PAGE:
FCC to crack down on robocall spammers' beloved loophole
Once a do-not-spam, always a do-not-spam
The US Federal Communications Commission (FCC) has put forward rules to close a loophole used by robocallers and text-message spammers.
The proposed regulations, if approved, will ban robocallers from harassing citizens when they take over a previously used number. Even if the previous owner of the number was OK with the calls, robo-spammers must stop calling once the number is inherited by someone else, the watchdog reckons.
Carriers must make sure these recycled numbers are treated as a clean slate, according to the proposals, meaning telcos should use technology to block miscreants who continue to spam numbers even after they change ownership.
Robocallers are not allowed to dial up people unless some sort of consent has been given, and forms have to be filled in to be removed from the lists. By robocall, the watchdog means calls from computers that play messages touting shady businesses, loans and such like.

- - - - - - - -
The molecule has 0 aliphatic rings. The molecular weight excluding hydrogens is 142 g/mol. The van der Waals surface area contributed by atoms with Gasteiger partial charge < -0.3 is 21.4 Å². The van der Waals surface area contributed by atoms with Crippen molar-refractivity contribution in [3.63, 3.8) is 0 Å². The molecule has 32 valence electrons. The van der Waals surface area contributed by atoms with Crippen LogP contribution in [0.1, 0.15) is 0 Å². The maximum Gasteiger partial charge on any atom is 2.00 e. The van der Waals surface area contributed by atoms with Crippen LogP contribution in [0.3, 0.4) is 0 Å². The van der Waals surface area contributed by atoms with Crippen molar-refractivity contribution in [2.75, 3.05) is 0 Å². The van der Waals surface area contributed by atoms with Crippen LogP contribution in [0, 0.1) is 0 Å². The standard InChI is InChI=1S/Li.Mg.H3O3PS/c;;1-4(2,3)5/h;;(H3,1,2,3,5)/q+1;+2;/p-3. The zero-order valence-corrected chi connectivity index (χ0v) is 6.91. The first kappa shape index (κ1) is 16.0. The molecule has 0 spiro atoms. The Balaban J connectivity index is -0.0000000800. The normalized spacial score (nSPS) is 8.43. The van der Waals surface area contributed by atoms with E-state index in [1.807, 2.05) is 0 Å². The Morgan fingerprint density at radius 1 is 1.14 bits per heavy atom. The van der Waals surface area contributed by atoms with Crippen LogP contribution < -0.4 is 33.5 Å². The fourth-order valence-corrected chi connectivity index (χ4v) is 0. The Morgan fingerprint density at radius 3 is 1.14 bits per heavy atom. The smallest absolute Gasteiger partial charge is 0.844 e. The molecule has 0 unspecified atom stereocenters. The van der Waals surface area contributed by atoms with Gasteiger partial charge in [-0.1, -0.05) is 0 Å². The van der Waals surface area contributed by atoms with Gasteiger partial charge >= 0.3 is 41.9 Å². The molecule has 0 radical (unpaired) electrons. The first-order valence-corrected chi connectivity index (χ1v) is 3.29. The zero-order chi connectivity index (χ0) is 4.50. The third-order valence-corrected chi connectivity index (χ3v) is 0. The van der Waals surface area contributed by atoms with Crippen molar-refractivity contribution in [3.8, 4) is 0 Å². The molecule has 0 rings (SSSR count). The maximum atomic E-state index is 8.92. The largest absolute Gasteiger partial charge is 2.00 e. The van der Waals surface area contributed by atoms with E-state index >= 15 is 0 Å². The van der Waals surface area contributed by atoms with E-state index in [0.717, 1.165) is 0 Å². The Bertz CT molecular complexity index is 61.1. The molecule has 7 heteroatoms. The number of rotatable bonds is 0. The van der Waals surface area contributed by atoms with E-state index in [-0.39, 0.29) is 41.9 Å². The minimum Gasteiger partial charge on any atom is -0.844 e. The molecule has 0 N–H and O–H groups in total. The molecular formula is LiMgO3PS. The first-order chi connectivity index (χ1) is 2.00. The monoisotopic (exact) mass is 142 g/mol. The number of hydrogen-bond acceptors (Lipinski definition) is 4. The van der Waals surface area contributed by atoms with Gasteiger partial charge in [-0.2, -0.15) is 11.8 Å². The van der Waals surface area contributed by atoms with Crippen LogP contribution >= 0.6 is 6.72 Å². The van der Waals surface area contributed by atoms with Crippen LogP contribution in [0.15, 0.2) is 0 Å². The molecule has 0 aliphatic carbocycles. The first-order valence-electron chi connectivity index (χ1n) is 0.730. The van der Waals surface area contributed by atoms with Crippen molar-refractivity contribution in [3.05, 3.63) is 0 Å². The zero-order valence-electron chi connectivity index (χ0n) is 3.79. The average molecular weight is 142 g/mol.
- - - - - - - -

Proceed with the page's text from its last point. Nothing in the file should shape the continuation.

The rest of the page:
"Unwanted calls and texts are the number one consumer complaint to the FCC," the commission said, adding that it had 215,000 gripes on the issue last year.
"There are thousands of complaints to the FCC every month on both telemarketing and robocalls."
The proposed rules will allow people to opt-out of robocalls verbally over the phone, and also set limits on robocalls made by political organizations, which not held to the same standards as commercial companies. The rules, if approved, will restrict campaign calls to those who have consented to receive them rather than blanketing an entire area with political messages.
"Carriers could offer robocall-blocking technologies to consumers," the FCC said. "It would give the go-ahead for carriers to implement market-based solutions that consumers could use to stop unwanted robocalls."
As simple as the FCC makes these rules sound, carriers may not be willing nor be able to simply flick the switch and kill all incoming robocalls by default to recycled numbers. T-Mobile US told The Reg in a statement:
Many of our devices offer those capabilities on the handset itself, although T-Mobile isn't currently able to selectively block incoming calls or texts from individual numbers through the network except for certain Family Allowance functions.
So, while the FCC may set the rules a simple flick of the switch, actually implementing them may take some time. The proposals will be voted on in June 18 by the watchdog's commissioners, and if approved, will come into effect immediately. You're welcome to send in your views. ®